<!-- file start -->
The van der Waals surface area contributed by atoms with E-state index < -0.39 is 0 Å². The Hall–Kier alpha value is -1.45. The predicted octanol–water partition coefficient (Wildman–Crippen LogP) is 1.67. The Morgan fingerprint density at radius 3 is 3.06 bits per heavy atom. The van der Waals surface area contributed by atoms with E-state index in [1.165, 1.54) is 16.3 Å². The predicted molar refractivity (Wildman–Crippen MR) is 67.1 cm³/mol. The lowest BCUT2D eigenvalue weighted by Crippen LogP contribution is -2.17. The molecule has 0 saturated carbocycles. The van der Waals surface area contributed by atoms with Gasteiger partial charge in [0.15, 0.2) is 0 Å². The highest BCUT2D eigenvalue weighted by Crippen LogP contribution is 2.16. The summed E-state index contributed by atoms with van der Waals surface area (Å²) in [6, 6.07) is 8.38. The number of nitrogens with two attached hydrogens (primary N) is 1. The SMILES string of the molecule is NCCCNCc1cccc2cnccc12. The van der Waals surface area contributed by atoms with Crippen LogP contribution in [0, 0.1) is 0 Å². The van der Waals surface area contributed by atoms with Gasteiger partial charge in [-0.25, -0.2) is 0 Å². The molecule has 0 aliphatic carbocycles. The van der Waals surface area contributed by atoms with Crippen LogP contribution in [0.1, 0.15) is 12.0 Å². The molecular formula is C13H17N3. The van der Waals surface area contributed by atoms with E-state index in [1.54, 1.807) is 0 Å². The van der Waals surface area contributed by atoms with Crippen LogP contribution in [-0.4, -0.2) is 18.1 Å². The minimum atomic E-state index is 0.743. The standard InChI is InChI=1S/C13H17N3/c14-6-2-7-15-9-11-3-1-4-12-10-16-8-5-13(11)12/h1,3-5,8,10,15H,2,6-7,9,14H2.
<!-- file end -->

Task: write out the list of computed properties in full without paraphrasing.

The van der Waals surface area contributed by atoms with E-state index < -0.39 is 0 Å². The Hall–Kier alpha value is -1.45. The predicted octanol–water partition coefficient (Wildman–Crippen LogP) is 1.67. The Morgan fingerprint density at radius 3 is 3.06 bits per heavy atom. The van der Waals surface area contributed by atoms with E-state index in [1.165, 1.54) is 16.3 Å². The predicted molar refractivity (Wildman–Crippen MR) is 67.1 cm³/mol. The lowest BCUT2D eigenvalue weighted by Crippen LogP contribution is -2.17. The molecule has 0 saturated carbocycles. The van der Waals surface area contributed by atoms with Gasteiger partial charge in [0.15, 0.2) is 0 Å². The highest BCUT2D eigenvalue weighted by Crippen LogP contribution is 2.16. The summed E-state index contributed by atoms with van der Waals surface area (Å²) in [6, 6.07) is 8.38. The number of nitrogens with two attached hydrogens (primary N) is 1. The SMILES string of the molecule is NCCCNCc1cccc2cnccc12. The van der Waals surface area contributed by atoms with Crippen LogP contribution in [0, 0.1) is 0 Å². The van der Waals surface area contributed by atoms with Gasteiger partial charge in [-0.25, -0.2) is 0 Å². The molecule has 0 aliphatic carbocycles. The van der Waals surface area contributed by atoms with Crippen LogP contribution in [0.1, 0.15) is 12.0 Å². The molecular formula is C13H17N3. The van der Waals surface area contributed by atoms with E-state index in [1.54, 1.807) is 0 Å². The van der Waals surface area contributed by atoms with Crippen LogP contribution in [-0.4, -0.2) is 18.1 Å². The minimum atomic E-state index is 0.743. The standard InChI is InChI=1S/C13H17N3/c14-6-2-7-15-9-11-3-1-4-12-10-16-8-5-13(11)12/h1,3-5,8,10,15H,2,6-7,9,14H2.